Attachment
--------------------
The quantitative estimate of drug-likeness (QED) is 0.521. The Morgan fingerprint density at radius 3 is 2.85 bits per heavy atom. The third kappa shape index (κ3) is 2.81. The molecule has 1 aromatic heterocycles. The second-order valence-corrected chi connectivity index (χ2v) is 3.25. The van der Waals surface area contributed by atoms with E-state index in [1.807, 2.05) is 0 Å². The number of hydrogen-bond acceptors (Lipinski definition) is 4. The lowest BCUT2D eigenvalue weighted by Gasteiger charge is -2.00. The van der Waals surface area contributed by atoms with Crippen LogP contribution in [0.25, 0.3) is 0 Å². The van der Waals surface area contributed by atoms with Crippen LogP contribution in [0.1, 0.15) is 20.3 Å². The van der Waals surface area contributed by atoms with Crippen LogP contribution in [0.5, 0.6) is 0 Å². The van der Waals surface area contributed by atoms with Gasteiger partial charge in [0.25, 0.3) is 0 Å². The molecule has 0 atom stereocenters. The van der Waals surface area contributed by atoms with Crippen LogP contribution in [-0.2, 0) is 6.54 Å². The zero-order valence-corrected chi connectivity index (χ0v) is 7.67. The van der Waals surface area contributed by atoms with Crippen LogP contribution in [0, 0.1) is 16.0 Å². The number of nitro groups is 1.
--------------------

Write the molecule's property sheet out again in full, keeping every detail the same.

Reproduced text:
The quantitative estimate of drug-likeness (QED) is 0.521. The Morgan fingerprint density at radius 3 is 2.85 bits per heavy atom. The third kappa shape index (κ3) is 2.81. The molecule has 1 aromatic heterocycles. The second-order valence-corrected chi connectivity index (χ2v) is 3.25. The van der Waals surface area contributed by atoms with E-state index in [1.807, 2.05) is 0 Å². The number of hydrogen-bond acceptors (Lipinski definition) is 4. The lowest BCUT2D eigenvalue weighted by Gasteiger charge is -2.00. The van der Waals surface area contributed by atoms with Crippen LogP contribution in [0.25, 0.3) is 0 Å². The van der Waals surface area contributed by atoms with Crippen LogP contribution in [0.1, 0.15) is 20.3 Å². The van der Waals surface area contributed by atoms with Crippen LogP contribution in [0.5, 0.6) is 0 Å². The van der Waals surface area contributed by atoms with Gasteiger partial charge in [0.25, 0.3) is 0 Å². The molecule has 0 atom stereocenters. The van der Waals surface area contributed by atoms with Crippen LogP contribution in [-0.2, 0) is 6.54 Å². The zero-order valence-corrected chi connectivity index (χ0v) is 7.67. The van der Waals surface area contributed by atoms with Crippen LogP contribution in [0, 0.1) is 16.0 Å². The number of nitro groups is 1.